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22 April 2008 @ 04:45 pm
Nearest Book  
alphawolfguide tagged me with the Nearest Book meme

Here are your rules:

1. Pick up the nearest book.
2. Open to page 123.
3. Find the fifth sentence.
4. Post the next three sentences here.
5. Put the meme and answer in your journal, tag five people and the madness continues.

Nearest book: Letters to the World: Poems from the Wom-Po LISTSERV, a poetry anthology I'm in. This is from "Romanian Village" by Ana Doina:

Maybe a peasant
or a shepherd like us. No grades, no insignias,
nothing memorable, heroic or great about him
was found in the mud near the corpse.
So they dug a grave

at the edge of the forest, in the small cemetery,
in the last row.

The five people I want to annoy: morgan_x, kate_schaefer, vylar_kaftan, tinaconnolly, davidjwilliams.

Kind of a random assortment of friends to bother, but all people I'm curious about what they might be reading.
 
 
 
Kate Schaeferkate_schaefer on April 23rd, 2008 07:19 pm (UTC)
I already posted it to my LJ, but since Ron Drummond reminded me that the rules say to post in the tagger's LJ as well, here it is:

Nearest book, to my left: Beading on Fabric: Encyclopedia of Bead Stitch Techniques, by Larkin Jean Van Horn. Book ends on page 120, the tail end of the index.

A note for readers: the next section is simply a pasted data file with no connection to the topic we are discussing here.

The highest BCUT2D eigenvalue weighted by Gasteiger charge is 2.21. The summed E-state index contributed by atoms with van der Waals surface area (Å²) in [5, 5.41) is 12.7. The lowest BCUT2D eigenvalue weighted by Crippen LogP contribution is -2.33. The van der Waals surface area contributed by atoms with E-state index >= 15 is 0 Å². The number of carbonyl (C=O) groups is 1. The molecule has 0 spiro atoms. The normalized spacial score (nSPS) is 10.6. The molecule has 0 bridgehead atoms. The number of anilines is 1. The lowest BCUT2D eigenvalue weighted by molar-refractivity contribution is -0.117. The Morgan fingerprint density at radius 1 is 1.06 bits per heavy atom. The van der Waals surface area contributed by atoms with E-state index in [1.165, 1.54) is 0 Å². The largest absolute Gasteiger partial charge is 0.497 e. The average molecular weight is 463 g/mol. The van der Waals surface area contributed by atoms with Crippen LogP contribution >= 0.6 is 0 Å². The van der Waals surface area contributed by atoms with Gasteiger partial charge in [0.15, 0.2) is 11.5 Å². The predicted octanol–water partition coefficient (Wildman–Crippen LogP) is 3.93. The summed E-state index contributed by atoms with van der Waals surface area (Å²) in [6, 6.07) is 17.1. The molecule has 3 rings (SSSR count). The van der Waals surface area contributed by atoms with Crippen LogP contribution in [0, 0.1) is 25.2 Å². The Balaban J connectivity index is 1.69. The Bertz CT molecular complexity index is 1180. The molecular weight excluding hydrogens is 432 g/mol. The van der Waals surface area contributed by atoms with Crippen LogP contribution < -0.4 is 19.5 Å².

Okay, next closest book, to my right: Sex and Suits: The Evolution of Modern Dress, by Anne Hollander.

"Nobody forthrightly defended the erotic and imaginative virtues of fashion itself except for male authors in France -- Balzac, a great creator of women in the first half of the centruy, was particularly eloguent about the poetic force of feminine finery; and indeed no less so about masculine elegance. So were Stendhal and Baudelaire.

"But early feminist objections in England and America were never made to fashion as a male conspiracy, only to the male restriction of female minds that confined women to such allegedly unwholesome preoccupations. Among reformers, feminine fashion itself was rather seen as feminine folly in material form, female weakness made manifest. Women, after all, were making the hats and dresses as well as wearing them."